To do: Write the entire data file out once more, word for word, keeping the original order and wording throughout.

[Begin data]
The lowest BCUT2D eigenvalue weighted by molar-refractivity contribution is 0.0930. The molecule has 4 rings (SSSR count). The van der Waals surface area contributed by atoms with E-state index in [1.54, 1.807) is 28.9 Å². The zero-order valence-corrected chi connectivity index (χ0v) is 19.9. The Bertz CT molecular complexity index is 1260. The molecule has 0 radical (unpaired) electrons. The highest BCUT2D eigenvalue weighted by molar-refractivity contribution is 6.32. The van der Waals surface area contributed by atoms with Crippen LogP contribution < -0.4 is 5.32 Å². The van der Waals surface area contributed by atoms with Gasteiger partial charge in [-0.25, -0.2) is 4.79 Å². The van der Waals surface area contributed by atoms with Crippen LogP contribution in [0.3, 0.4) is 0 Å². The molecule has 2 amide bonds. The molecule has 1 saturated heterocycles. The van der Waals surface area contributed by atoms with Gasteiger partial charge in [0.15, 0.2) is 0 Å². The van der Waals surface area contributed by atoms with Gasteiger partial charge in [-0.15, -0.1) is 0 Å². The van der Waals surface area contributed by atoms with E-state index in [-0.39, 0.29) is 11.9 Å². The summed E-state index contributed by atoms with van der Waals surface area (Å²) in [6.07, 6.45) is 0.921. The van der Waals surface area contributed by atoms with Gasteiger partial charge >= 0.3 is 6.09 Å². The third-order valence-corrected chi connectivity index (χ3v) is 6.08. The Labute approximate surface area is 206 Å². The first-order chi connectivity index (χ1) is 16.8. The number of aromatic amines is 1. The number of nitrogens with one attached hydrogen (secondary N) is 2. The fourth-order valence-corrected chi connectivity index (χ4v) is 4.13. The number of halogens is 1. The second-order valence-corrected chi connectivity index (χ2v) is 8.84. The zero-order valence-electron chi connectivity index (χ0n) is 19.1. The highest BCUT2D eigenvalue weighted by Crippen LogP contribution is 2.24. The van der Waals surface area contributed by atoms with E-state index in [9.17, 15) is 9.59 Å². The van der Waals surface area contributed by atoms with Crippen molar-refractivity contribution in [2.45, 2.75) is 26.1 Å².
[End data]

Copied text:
The lowest BCUT2D eigenvalue weighted by molar-refractivity contribution is 0.0930. The molecule has 4 rings (SSSR count). The van der Waals surface area contributed by atoms with E-state index in [1.54, 1.807) is 28.9 Å². The zero-order valence-corrected chi connectivity index (χ0v) is 19.9. The Bertz CT molecular complexity index is 1260. The molecule has 0 radical (unpaired) electrons. The highest BCUT2D eigenvalue weighted by molar-refractivity contribution is 6.32. The van der Waals surface area contributed by atoms with Crippen LogP contribution < -0.4 is 5.32 Å². The van der Waals surface area contributed by atoms with Gasteiger partial charge in [-0.25, -0.2) is 4.79 Å². The van der Waals surface area contributed by atoms with Crippen LogP contribution in [0.3, 0.4) is 0 Å². The molecule has 2 amide bonds. The molecule has 1 saturated heterocycles. The van der Waals surface area contributed by atoms with Gasteiger partial charge in [0.15, 0.2) is 0 Å². The van der Waals surface area contributed by atoms with Gasteiger partial charge in [-0.15, -0.1) is 0 Å². The van der Waals surface area contributed by atoms with E-state index in [-0.39, 0.29) is 11.9 Å². The summed E-state index contributed by atoms with van der Waals surface area (Å²) in [6.07, 6.45) is 0.921. The van der Waals surface area contributed by atoms with Gasteiger partial charge >= 0.3 is 6.09 Å². The third-order valence-corrected chi connectivity index (χ3v) is 6.08. The Labute approximate surface area is 206 Å². The first-order chi connectivity index (χ1) is 16.8. The number of aromatic amines is 1. The number of nitrogens with one attached hydrogen (secondary N) is 2. The fourth-order valence-corrected chi connectivity index (χ4v) is 4.13. The number of halogens is 1. The second-order valence-corrected chi connectivity index (χ2v) is 8.84. The zero-order valence-electron chi connectivity index (χ0n) is 19.1. The highest BCUT2D eigenvalue weighted by Crippen LogP contribution is 2.24. The van der Waals surface area contributed by atoms with E-state index in [9.17, 15) is 9.59 Å². The van der Waals surface area contributed by atoms with Crippen molar-refractivity contribution in [2.45, 2.75) is 26.1 Å².